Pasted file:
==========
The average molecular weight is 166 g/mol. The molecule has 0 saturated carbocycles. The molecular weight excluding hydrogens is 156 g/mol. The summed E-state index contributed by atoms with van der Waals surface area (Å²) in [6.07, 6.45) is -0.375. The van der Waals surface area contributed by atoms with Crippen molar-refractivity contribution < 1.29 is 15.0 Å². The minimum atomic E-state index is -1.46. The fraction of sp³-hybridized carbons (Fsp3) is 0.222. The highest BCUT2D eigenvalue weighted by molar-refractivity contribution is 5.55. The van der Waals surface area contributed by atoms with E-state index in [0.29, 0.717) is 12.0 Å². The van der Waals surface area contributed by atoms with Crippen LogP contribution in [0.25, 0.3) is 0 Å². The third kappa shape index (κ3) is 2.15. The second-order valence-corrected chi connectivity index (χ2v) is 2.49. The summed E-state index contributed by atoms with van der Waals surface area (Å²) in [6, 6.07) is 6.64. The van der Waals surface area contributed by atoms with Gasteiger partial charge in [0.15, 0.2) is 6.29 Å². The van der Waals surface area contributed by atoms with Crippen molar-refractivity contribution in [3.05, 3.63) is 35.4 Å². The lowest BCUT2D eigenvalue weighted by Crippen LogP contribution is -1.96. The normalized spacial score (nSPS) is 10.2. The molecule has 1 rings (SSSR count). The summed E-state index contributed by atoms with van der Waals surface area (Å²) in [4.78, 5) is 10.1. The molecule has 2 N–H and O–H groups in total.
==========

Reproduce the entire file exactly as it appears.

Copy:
The average molecular weight is 166 g/mol. The molecule has 0 saturated carbocycles. The molecular weight excluding hydrogens is 156 g/mol. The summed E-state index contributed by atoms with van der Waals surface area (Å²) in [6.07, 6.45) is -0.375. The van der Waals surface area contributed by atoms with Crippen molar-refractivity contribution < 1.29 is 15.0 Å². The minimum atomic E-state index is -1.46. The fraction of sp³-hybridized carbons (Fsp3) is 0.222. The highest BCUT2D eigenvalue weighted by molar-refractivity contribution is 5.55. The van der Waals surface area contributed by atoms with E-state index in [0.29, 0.717) is 12.0 Å². The van der Waals surface area contributed by atoms with Crippen LogP contribution in [0.25, 0.3) is 0 Å². The third kappa shape index (κ3) is 2.15. The second-order valence-corrected chi connectivity index (χ2v) is 2.49. The summed E-state index contributed by atoms with van der Waals surface area (Å²) in [6, 6.07) is 6.64. The van der Waals surface area contributed by atoms with Gasteiger partial charge in [0.15, 0.2) is 6.29 Å². The van der Waals surface area contributed by atoms with Crippen molar-refractivity contribution in [3.05, 3.63) is 35.4 Å². The lowest BCUT2D eigenvalue weighted by Crippen LogP contribution is -1.96. The normalized spacial score (nSPS) is 10.2. The molecule has 1 rings (SSSR count). The summed E-state index contributed by atoms with van der Waals surface area (Å²) in [4.78, 5) is 10.1. The molecule has 2 N–H and O–H groups in total.